Unmarried couples could gain similar financial rights to those who are married under conclusive proposals released today by the Law Commission. The commission provides independent legal advise to Parliament which has a strong record of being implemented.
The rules - under which one partner could share in the other's wealth or financial support - would apply to couples who have shared a child, or lived together for more than two years.
Stuart Bridge, of the Law Commission, said: "More and more families involve couples who are living together but who are not married. The law that currently applies to resolve property disputes between such couples on separation is unclear and complicated, and it can produce unfair outcomes. This causes serious hard-ship not only to the co-habitants themselves, but also to their children."
The Commission says that many cohabiting couples mistakenly believe in a "common law marriage myth," which means they think they enjoy similar legal rights to married couples.
Mr Bridge denied the new proposals would "undermine" marriage, pointing out the plans "would not apply to all cohabitants and where it did apply would only give rise to remedies relating to contributions made to the relationship."
He added: "We consider that our scheme strikes the right balance between the need to alleviate hardship and the need to protect couples' freedom of choice."
Nonetheless, the floated ideas look set to spark controversy and polarise opinion, with some traditionalists likely to disapprove while progressive campaigners welcome what they regard as long-overdue legislation.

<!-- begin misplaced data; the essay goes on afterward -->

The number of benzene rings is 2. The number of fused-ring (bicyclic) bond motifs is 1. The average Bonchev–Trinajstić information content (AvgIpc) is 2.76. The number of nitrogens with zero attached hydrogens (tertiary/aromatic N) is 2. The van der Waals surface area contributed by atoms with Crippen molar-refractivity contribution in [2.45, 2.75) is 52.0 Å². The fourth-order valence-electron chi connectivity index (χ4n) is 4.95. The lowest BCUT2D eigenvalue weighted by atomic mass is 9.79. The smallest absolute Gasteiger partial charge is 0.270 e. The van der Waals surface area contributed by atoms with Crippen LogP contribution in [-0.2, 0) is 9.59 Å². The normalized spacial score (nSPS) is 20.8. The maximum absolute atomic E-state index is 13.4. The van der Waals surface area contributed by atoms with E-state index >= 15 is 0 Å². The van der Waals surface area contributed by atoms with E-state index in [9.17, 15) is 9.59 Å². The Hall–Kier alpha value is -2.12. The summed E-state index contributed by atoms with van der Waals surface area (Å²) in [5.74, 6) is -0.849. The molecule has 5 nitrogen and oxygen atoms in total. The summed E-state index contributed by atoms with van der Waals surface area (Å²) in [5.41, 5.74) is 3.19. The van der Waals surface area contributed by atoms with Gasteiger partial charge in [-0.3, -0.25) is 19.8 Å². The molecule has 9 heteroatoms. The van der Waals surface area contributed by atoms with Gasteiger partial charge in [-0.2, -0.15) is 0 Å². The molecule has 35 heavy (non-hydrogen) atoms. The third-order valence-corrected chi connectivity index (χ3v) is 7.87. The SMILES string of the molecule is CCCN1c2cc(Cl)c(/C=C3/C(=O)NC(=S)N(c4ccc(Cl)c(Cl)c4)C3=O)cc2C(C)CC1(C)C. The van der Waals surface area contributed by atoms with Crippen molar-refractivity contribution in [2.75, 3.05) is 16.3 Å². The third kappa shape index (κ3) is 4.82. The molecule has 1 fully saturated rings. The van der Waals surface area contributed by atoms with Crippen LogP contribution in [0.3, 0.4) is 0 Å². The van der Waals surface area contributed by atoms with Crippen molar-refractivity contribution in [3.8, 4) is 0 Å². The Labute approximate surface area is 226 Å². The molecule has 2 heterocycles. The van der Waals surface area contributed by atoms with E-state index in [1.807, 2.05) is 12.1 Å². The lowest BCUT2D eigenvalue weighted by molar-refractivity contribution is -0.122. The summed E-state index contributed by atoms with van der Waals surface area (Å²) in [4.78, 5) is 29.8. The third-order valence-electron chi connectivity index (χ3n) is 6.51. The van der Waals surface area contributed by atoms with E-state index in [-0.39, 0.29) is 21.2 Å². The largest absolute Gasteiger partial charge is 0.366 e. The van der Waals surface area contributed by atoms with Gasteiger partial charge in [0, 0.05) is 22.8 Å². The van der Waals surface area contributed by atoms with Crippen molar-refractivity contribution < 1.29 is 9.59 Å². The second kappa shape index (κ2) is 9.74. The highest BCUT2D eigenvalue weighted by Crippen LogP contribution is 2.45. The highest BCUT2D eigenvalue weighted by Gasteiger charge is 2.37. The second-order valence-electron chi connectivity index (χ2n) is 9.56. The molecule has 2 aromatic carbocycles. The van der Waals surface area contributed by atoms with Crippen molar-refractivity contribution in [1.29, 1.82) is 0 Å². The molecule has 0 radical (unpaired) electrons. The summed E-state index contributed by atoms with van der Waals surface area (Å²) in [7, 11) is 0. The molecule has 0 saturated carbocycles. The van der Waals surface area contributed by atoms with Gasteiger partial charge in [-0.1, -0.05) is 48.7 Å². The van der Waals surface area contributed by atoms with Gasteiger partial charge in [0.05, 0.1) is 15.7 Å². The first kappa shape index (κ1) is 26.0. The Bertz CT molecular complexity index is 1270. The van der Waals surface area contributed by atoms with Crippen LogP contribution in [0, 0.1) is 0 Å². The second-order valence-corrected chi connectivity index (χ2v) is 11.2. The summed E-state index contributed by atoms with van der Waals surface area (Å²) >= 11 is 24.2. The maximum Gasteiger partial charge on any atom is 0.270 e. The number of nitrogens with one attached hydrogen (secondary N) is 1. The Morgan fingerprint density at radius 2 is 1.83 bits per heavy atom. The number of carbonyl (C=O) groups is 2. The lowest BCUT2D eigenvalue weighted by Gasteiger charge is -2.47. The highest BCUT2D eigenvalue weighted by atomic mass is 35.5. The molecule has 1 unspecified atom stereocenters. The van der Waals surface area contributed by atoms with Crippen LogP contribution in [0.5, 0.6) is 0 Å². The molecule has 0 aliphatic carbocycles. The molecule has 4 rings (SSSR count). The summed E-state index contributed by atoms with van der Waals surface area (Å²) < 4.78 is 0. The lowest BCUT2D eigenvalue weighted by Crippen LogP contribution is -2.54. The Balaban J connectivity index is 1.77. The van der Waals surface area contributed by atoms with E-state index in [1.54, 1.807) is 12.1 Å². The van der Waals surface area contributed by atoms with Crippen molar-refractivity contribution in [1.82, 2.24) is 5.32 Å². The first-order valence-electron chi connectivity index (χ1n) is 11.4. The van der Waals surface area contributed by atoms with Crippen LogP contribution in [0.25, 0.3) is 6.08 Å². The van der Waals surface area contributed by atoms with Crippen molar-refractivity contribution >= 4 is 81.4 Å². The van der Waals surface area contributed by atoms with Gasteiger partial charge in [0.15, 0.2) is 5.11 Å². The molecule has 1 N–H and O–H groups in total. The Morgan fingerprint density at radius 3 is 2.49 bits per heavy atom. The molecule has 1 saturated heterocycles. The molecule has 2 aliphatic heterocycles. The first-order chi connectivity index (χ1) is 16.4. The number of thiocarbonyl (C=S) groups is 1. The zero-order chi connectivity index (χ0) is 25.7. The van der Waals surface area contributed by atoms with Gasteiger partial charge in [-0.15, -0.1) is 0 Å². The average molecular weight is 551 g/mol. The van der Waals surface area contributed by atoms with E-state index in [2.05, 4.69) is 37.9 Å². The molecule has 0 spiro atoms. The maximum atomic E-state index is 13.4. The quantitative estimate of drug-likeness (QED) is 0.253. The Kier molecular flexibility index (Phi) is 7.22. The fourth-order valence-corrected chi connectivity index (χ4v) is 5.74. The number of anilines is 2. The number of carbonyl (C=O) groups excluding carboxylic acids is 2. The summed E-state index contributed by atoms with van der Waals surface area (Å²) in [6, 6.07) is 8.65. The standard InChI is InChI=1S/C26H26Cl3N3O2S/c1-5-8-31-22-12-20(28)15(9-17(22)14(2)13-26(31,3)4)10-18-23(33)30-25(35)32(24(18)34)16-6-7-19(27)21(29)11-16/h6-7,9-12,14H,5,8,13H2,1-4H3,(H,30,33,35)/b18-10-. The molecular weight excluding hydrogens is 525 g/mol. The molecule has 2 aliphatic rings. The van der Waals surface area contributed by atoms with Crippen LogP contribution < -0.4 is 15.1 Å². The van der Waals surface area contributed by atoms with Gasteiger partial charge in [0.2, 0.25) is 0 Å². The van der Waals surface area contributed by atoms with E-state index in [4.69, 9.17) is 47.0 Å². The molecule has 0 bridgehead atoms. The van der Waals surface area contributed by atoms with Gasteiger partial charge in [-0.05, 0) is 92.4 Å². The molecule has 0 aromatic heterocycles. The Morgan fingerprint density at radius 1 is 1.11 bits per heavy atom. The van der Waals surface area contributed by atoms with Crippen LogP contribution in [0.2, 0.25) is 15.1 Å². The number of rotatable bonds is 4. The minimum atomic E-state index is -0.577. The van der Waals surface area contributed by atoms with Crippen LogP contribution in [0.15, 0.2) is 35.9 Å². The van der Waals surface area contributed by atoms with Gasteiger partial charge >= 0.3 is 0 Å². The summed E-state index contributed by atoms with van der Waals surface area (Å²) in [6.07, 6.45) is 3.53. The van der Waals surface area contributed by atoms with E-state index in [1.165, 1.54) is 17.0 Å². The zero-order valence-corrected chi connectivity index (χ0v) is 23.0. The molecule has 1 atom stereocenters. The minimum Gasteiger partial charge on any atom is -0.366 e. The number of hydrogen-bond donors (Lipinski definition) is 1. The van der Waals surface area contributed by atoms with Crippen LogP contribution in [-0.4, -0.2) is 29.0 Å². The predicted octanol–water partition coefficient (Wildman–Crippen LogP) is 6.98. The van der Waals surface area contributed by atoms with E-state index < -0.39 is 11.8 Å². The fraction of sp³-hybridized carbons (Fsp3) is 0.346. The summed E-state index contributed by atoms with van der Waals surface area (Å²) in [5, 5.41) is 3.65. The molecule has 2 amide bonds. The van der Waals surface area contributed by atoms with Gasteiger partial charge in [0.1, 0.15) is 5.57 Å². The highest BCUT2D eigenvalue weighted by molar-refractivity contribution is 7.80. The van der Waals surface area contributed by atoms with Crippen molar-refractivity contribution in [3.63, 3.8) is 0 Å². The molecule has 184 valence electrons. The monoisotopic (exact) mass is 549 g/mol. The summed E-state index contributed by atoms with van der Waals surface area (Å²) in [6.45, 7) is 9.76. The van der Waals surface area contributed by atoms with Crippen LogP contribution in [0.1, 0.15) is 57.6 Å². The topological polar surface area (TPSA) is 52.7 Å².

Official figures show there are more than 2.2 million unmarried couples living together in England and Wales, and the number of children being brought up by them had by 2001 - the last official count - reached 1.25 million. Government forecasts reportedly show that there will be 3.8 million cohabiting couples by 2031.
The family lawyers' organisation Resolution last night said that over 70 per cent of family lawyers it surveyed believed the current law was in need of change. Its spokesman David Allison said: "We fully support the Law Commission's proposals ... and will be pressing the Government to introduce new legislation without delay."
Ministers asked the Law Commission to review the status of unmarried couples two years ago. A similar scheme has been in place in Scotland since last year, without the minimum period of cohabitation.
If adopted, such a move could create "clear blue water" between the Government and the Tories, who under David Cameron are seeking to make the traditional family a centrepiece of their policy. Mr Cameron recently welcomed proposals by Iain Duncan Smith for a "Social Justice Commission" for tax breaks for married couples.
Cohabitants could sign contracts allowing them to opt out - unlike in the case of divorce - and would not need to meet maintenance payments and there would be no principle that assets be shared equally.
The Law Commission was set up in 1965 to provide legal advice for MPs. It says more than two thirds of its proposals have been adopted by, or are being considered, by Parliament.
The proposed rules would apply to both heterosexual and homosexual partnerships.Reuse content